Geek: On the creator-owned topic, the last time we spoke, you told us a bit about "Shmuggy & Bimbo", your upcoming project with Howard Chaykin. How far along is that? And what's the format? Will it be a graphic novel, a mini-series, an ongoing series…?
JRJR: It's gonna be a mini-series. I haven't really started working on it much yet, but I believe I'll have it done sometime in 2014. And it's going to be great. Howard is just amazing, I think he's one of the best writers in the business, and he's really run with this. I went to Howard with a pitch, I gave him the idea, he liked it, and he's made it into an excellent, excellent story. I have the script he put together, and first issue is really…it's ballsy. It's based on these old guys that my parents knew, that my family knew, back in the 40s. They were rough characters. I was thinking about the stories they'd tell, and how if these characters were older people, this is what could happen to them.
There were a lot of these types of guys around in those days…they were colorful, funny, and a little chilling sometimes. Guys with names like Shmuggy, Bimbo, Boonie. Just the people around the neighborhood. And I had this story in my head, it was about these two guys, and then I had it coming to the present-day, showing where their lives went. When I brought Howard in, he had the idea of bringing it to the 70s instead of the present, to take advantage of that era. So it works really well. It's gritty, there's this organized crime stranglehold that was still in the city at that point. And it also allowed us to bring some real-life characters into the story. You'll see Giuliani, the PLO, Yasar Arafat…all sorts of things. It's really a reality based crime drama, with all these elements, and the real-life history is the backdrop of the story. And it's not gonna be inked like a normal comic. It won't be inks and colors, it's pencils and charcoals, shot right from the artwork.
Geek: How are you breaking down the work, since you had the concept but he's actually doing the writing…?
JRJR: Basically, I had a treatment I'd written up, I sent him my treatment and all my notes, and he took it and ground it up into a quality story. And that's perfect, because I honestly think Howard is one of the best writers out there.
I mean, people have asked if I want to branch out into writing, and really, I haven't even gotten to the point where I'm happy being an artist yet! I feel like I'm always improving, pushing myself a bit more, and I'm still not where I want to be with that, so I can't see myself taking on writing a comic myself. I like this way of doing things – I take ideas, I feed them to the writer, he runs with it, they throw their version of my idea back at me, and we see what comes of it.
Geek: That actually sounds like an interesting method – it's almost an inversion of the 'Marvel method'.
JRJR: That's a good point! It does kinda work like that. I have ideas, but I think getting a good writer is really important, if the stories are going to work. I can't see myself doing the stories justice w/ my dialoguing skills, which are nil. So I'd rather get someone to contribute what they do, and then we can get all these ideas out there.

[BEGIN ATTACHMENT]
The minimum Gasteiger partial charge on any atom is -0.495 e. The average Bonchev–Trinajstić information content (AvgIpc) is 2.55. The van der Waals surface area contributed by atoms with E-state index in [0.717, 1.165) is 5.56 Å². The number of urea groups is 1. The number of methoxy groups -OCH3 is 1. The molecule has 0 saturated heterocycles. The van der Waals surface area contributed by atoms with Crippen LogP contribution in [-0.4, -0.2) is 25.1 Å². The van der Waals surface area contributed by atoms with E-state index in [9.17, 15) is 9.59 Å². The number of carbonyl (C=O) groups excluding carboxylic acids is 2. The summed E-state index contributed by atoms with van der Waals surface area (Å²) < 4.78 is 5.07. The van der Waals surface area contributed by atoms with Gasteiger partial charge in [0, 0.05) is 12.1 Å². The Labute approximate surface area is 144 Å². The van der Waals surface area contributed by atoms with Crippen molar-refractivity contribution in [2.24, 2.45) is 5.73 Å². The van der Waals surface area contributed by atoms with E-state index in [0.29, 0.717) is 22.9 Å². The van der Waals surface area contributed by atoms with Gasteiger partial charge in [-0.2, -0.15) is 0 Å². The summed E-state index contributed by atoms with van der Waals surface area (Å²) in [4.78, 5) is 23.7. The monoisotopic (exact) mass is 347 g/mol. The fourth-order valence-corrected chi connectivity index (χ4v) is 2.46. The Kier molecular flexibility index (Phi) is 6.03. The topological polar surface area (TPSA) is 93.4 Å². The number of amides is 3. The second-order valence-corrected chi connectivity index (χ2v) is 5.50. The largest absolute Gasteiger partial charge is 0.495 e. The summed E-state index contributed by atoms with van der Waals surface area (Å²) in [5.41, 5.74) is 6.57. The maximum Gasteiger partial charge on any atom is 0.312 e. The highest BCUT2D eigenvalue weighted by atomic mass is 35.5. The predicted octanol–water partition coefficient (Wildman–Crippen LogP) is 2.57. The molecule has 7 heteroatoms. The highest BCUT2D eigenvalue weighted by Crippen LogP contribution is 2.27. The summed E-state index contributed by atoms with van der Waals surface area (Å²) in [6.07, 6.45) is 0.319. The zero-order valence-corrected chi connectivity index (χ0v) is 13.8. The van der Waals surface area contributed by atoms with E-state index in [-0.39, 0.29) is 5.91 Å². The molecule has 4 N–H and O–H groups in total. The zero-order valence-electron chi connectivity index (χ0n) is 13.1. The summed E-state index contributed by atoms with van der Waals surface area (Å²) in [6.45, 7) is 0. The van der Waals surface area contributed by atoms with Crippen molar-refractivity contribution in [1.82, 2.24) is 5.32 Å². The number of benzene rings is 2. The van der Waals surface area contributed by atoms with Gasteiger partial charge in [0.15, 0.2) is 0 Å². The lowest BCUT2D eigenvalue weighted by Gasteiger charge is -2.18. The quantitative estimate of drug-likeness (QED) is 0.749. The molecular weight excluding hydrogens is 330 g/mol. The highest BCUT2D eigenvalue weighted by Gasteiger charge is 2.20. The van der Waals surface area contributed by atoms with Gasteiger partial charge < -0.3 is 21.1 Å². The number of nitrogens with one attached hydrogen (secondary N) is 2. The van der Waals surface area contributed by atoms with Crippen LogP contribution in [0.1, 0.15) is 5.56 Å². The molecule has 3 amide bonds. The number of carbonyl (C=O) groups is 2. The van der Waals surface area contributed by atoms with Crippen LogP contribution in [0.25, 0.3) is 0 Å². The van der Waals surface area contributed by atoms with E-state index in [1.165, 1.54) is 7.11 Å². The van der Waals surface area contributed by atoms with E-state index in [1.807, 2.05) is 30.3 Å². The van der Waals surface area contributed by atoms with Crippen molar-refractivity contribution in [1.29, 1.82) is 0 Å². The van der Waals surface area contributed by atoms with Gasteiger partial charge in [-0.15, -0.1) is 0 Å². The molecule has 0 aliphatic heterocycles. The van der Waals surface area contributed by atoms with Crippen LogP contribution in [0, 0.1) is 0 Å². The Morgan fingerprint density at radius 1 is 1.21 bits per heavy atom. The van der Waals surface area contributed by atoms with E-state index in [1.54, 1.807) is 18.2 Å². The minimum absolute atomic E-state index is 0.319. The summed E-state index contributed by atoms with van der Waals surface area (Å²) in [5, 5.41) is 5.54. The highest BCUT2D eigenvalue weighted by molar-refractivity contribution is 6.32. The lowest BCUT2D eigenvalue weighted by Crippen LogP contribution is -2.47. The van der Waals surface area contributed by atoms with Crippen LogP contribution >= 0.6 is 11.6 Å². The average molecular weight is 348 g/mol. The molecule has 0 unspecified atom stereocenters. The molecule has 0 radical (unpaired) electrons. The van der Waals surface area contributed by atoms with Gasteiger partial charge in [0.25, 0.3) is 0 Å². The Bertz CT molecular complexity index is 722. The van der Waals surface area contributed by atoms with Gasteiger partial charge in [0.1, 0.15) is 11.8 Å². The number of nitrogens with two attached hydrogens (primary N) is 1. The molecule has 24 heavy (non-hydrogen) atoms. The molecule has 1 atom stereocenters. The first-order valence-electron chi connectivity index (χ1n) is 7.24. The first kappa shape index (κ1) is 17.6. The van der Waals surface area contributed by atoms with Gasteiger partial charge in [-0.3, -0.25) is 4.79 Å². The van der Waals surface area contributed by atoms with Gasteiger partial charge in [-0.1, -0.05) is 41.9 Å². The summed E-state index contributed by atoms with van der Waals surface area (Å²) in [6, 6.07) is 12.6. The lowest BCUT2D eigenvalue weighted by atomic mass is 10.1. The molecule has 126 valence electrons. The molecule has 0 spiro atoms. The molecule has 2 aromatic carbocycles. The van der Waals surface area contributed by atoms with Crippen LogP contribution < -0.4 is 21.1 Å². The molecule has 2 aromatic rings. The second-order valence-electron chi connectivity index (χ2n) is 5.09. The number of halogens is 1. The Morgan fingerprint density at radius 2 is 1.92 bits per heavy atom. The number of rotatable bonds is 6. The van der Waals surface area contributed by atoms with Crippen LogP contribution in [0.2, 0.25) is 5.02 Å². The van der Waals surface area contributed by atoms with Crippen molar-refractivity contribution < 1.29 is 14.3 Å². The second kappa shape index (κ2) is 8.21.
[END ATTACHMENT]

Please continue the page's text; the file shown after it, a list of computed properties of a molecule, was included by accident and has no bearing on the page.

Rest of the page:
That's how I'm hoping that a lot of these projects end up working. And if they all catch on, then that would be fantastic. I like the idea of coming up with ideas and then seeing what comes back. I enjoy it, and shows that writers and artists aren't averse to working in any way, so long as it makes for a good comic!
Geek: So before we finish, are there any more projects you have locked down that we can look forward to?
JRJR: Well, I have four more issues of Kick-Ass to go, and two are going to be double-sized, so it's actually like six issues of work. And that'll take me well into the fall. Then, I can move on to what happens net. I've just been talking to a lot of people, and figuring it out. Superman has been mentioned, Marvel has mentioned characters, premises have been discussed, there's a lot of things to consider, and I'm just trying to figure out what will work best. It's not like I'm holding out or playing games, it's not pretentious, it's just a matter of letting it play out properly, and seeing what happens. There have been times where things have lined up, and then opportunities arose that threw a monkeywrench in things, and I want to make sure that whatever I'm doing and whoever I'm working with, we're on the same page professionally.
We do have a new edition of 'The Gray Area' [Romita Jr.'s first creator-owned work] on the way, with new art, new writing, remastered. That's one thing I know is coming.
But mostly as I get closer to the end of Kick-Ass, and I realize that I'll need to line up some work-for-hire, that's where it will get serious, and start to feel real. I'm excited about it, because I know I want to work on my own ideas, and at the same time my guts will say 'let's do something w/ a costume on'. I can't walk away from superheroes, because that's so much of what I do. Really, there's a lot of opportunities open right now, and I'm really excited to see where things go. I'll finish up Kick-Ass, and then anything can happen!